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BHA till I die (England)

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Albert Speer: His Battle With Truth
Albert Speer: His Battle With Truth
by Gitta Sereny
Edition: Paperback
Price: £13.48

1 of 1 people found the following review helpful
5.0 out of 5 stars Germany on trial, 1 Dec. 2011
Our obsession with the Third Reich I believe is down to two things. People want to know what it was like to live in such a society, and also to understand how basically decent people could commit, or at the very least live with, such evil. Gitta Sereny's stunning book comes closer than anything I have read, to giving, if not complete answers, then at least a real understanding.

This is not just a biography of Albert Speer and his relationship with Hitler, it's a detailed, almost forensic examination of the German people during the Nazi period. The detail and depth of her research is superb, and while during some interviews with Speer she acts as chief prosecutor (as any journalist should) she is on the whole scrupulously fair in her reporting and analysis.

Almost more illuminating than her examination of Speer, are the many interviews she has with people lower down the food chain in the Third Reich, for example the secretaries at the ministry, work associates of Speer throughout his career, and even the children of prominent Nazis.

When I put this book down, I felt I had been through a court case, with the German people as the defendents. My verdict is guilty, but Gitta Sereny has not only given me a completely new level of understanding, and a belief it could have happened anywhere, but also sympathy for a nation naively led into oblivion.


A Week in December
A Week in December
by Sebastian Faulks
Edition: Paperback
Price: £8.99

1 of 2 people found the following review helpful
1.0 out of 5 stars Did this guy really write Birdsong?, 7 Oct. 2011
This review is from: A Week in December (Paperback)
This book is I'm afraid very poor, and the blurb on the back about state of the nation satire, comparing it to Dickens and Trollope, is laughable.

At the start we get a list of 30 odd characters, and I do mean a list. The book then plods through each of them, some in a couple of pages, some in a couple of chapters until they all meet up at the end for a dinner party, where nothing happens, and then the book ends. I'm afraid this description makes the book sound more exciting to read than it was! I actually felt a small rush of joy, mixed with relief, when I finished it last night.

The characters are weak stereotypes, and the sledgehammer subtle satire picks on the weakest and most obvious of targets (hedge fund managers, reality TV, internet gaming etc) Most annoying are the detailed descriptions of various dodgy financial transactions which are desperately dull and add nothing, apart from show the author did his research!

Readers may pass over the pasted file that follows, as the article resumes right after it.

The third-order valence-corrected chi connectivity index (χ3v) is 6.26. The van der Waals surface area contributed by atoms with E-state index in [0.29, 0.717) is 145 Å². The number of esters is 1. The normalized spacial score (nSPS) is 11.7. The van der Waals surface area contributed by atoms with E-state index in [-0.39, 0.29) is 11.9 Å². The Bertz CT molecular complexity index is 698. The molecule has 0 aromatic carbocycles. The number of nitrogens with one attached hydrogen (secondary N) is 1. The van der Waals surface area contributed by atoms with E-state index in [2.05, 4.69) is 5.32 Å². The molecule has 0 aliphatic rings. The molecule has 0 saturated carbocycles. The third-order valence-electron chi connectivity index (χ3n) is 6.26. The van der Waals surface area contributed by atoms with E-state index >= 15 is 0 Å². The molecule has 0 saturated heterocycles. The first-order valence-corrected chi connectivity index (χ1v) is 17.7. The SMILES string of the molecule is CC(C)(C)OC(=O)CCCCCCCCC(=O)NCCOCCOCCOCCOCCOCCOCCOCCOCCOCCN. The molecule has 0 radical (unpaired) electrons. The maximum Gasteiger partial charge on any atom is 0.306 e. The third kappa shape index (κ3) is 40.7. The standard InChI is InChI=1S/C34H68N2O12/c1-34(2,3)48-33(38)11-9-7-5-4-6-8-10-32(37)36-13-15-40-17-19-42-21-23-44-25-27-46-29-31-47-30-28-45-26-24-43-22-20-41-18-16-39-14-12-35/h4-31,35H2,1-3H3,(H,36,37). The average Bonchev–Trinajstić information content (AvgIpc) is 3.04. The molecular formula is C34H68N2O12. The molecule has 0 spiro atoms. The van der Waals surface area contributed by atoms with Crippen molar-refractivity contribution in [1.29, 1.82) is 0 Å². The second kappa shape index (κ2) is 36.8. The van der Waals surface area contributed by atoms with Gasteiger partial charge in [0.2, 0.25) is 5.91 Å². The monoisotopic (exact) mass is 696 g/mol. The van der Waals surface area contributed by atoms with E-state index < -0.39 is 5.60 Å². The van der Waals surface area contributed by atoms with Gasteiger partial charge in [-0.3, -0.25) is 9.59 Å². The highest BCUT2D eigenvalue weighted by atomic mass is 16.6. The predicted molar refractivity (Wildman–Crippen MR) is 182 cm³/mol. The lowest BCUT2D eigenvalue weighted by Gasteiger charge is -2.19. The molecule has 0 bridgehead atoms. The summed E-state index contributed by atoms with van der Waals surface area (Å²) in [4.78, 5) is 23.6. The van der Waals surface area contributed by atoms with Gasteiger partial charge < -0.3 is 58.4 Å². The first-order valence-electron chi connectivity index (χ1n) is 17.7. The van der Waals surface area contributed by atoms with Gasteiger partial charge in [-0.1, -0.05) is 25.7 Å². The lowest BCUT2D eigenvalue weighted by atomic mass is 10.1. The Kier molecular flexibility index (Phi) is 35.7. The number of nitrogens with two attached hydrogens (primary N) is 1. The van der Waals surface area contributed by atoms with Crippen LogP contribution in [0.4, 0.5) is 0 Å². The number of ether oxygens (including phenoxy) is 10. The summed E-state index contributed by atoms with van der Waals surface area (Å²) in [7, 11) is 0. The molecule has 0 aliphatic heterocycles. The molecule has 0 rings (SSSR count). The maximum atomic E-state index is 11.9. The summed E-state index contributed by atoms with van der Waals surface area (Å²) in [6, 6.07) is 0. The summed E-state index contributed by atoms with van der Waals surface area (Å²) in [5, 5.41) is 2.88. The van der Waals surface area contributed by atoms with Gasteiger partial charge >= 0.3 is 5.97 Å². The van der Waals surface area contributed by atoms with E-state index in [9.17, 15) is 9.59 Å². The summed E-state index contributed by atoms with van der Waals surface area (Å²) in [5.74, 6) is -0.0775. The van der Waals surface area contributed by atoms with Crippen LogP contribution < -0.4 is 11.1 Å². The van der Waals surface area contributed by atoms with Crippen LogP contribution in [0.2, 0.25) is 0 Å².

Ordinary Thunderstorms
Ordinary Thunderstorms
by William Boyd
Edition: Paperback
Price: £8.99

4.0 out of 5 stars Excellent thriller, 5 Oct. 2011
This review is from: Ordinary Thunderstorms (Paperback)
After the first few pages I was thinking, this is a thriller and I don't do thrillers, however well they're written. By the end of the first chapter I was also thinking the plot was a bit far fetched (would he really run rather than go to the police, and is it that easy to fell an ex SAS killer with one swing of a briefcase?) Another 20 pages and I found myself hooked, completely engrossed in the murky London in which this novel is set.

Yes it's a thriller, with a wonderful set of characters coming together in an intricate plot, but its real strength is the London it depicts. I would go as far as to say this is a great London novel.

Adam is drawn into the world of the down and out, and this book shows how easy it is to disappear from the modern world if you refuse to be a part of it. His new life is so well drawn you find yourself constantly asking if you could survive the life that he was forced to adopt.

This book not only tells a cracking story it also asks big questions about identity and what really matters in life, all set within a vividly drawn London that most of us only skate the surface of.


Men from the Boys
Men from the Boys
by Tony Parsons
Edition: Paperback
Price: £7.99

3 of 3 people found the following review helpful
2.0 out of 5 stars Very poor, 26 Sept. 2011
This review is from: Men from the Boys (Paperback)
Towards the end of this book, the main character, Harry, says that TV production used to be his passion and labour of love, but it was now just a job "like my father used to do" I'm afraid I think the same could be said of Tony Parson's writing.

Tony Parsons had a story to tell with "Man and Boy" and while no literary giant, he could string a sentence together and touched the hearts of many, myself included. His first book was a warm, affectionate, and well observed story of the love between father and son, however the second and especially this, the third in the trilogy, feel like they have come off a rather poor production line.

The characters here are unbelievable and two dimensional, just compare the touching treatment of his son Pat in the first book, with the way Joni his daughter is dealt with in the third. The main character Harry, has now transformed from a flawed but loveable father we identify with, into an unrealistic, selfish and irresponsible fool.

It's the totally unbelievable plot however that makes this book so annoying. We are expected to believe that within a week of Harry meeting a disagreeable old man they are virtually living together, and then 15 year old Pat decides to stand vigil by the old mans hospital bed for two weeks. Just to cap it off, the old man then gives Pat a priceless VC medal while his own son, who is taking him to Australia, stands by and watches!

Sometimes it's small details which annoy the most, and that's the case here. Harry is keen on military history and has read all the books on the Italian campaign, which is understandable given his father's involvement. It is strange then, that he is not aware of this old mans VC winning performance at Monte Cassino, it's even more surprising it's not mentioned in the detailed history of the battle that we are told Harry is reading, and finally it's beyond belief that Harry only decides to google the old man's VC story after he has left for Australia!